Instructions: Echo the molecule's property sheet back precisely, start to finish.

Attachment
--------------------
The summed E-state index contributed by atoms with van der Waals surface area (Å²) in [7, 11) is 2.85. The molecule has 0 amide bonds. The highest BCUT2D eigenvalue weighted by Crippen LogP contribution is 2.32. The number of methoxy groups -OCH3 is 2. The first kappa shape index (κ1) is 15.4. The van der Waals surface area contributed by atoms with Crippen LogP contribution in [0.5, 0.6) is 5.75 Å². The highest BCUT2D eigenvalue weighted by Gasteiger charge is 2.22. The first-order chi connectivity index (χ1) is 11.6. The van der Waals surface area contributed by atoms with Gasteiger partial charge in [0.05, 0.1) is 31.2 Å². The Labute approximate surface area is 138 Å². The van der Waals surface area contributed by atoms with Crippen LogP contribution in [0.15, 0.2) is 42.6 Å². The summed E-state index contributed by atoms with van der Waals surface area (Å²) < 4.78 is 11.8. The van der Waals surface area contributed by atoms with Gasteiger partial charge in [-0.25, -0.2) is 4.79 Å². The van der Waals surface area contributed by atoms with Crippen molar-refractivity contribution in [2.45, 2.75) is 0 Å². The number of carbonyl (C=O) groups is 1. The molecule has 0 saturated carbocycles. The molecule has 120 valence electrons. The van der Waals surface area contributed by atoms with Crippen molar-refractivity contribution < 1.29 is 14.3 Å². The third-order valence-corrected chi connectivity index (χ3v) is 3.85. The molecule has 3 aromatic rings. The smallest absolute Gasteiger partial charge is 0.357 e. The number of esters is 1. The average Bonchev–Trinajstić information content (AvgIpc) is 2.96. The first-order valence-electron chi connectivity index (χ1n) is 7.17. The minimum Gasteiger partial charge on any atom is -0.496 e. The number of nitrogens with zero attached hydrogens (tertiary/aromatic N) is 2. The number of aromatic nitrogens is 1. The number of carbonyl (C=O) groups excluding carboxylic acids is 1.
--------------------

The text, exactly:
The summed E-state index contributed by atoms with van der Waals surface area (Å²) in [7, 11) is 2.85. The molecule has 0 amide bonds. The highest BCUT2D eigenvalue weighted by Crippen LogP contribution is 2.32. The number of methoxy groups -OCH3 is 2. The first kappa shape index (κ1) is 15.4. The van der Waals surface area contributed by atoms with Crippen LogP contribution in [0.5, 0.6) is 5.75 Å². The highest BCUT2D eigenvalue weighted by Gasteiger charge is 2.22. The first-order chi connectivity index (χ1) is 11.6. The van der Waals surface area contributed by atoms with Gasteiger partial charge in [0.05, 0.1) is 31.2 Å². The Labute approximate surface area is 138 Å². The van der Waals surface area contributed by atoms with Crippen LogP contribution in [0.15, 0.2) is 42.6 Å². The summed E-state index contributed by atoms with van der Waals surface area (Å²) < 4.78 is 11.8. The van der Waals surface area contributed by atoms with Gasteiger partial charge in [-0.25, -0.2) is 4.79 Å². The van der Waals surface area contributed by atoms with Crippen molar-refractivity contribution in [2.45, 2.75) is 0 Å². The number of carbonyl (C=O) groups is 1. The molecule has 0 saturated carbocycles. The molecule has 120 valence electrons. The van der Waals surface area contributed by atoms with Crippen molar-refractivity contribution < 1.29 is 14.3 Å². The third-order valence-corrected chi connectivity index (χ3v) is 3.85. The molecule has 3 aromatic rings. The smallest absolute Gasteiger partial charge is 0.357 e. The number of esters is 1. The average Bonchev–Trinajstić information content (AvgIpc) is 2.96. The first-order valence-electron chi connectivity index (χ1n) is 7.17. The minimum Gasteiger partial charge on any atom is -0.496 e. The number of nitrogens with zero attached hydrogens (tertiary/aromatic N) is 2. The number of aromatic nitrogens is 1. The number of carbonyl (C=O) groups excluding carboxylic acids is 1.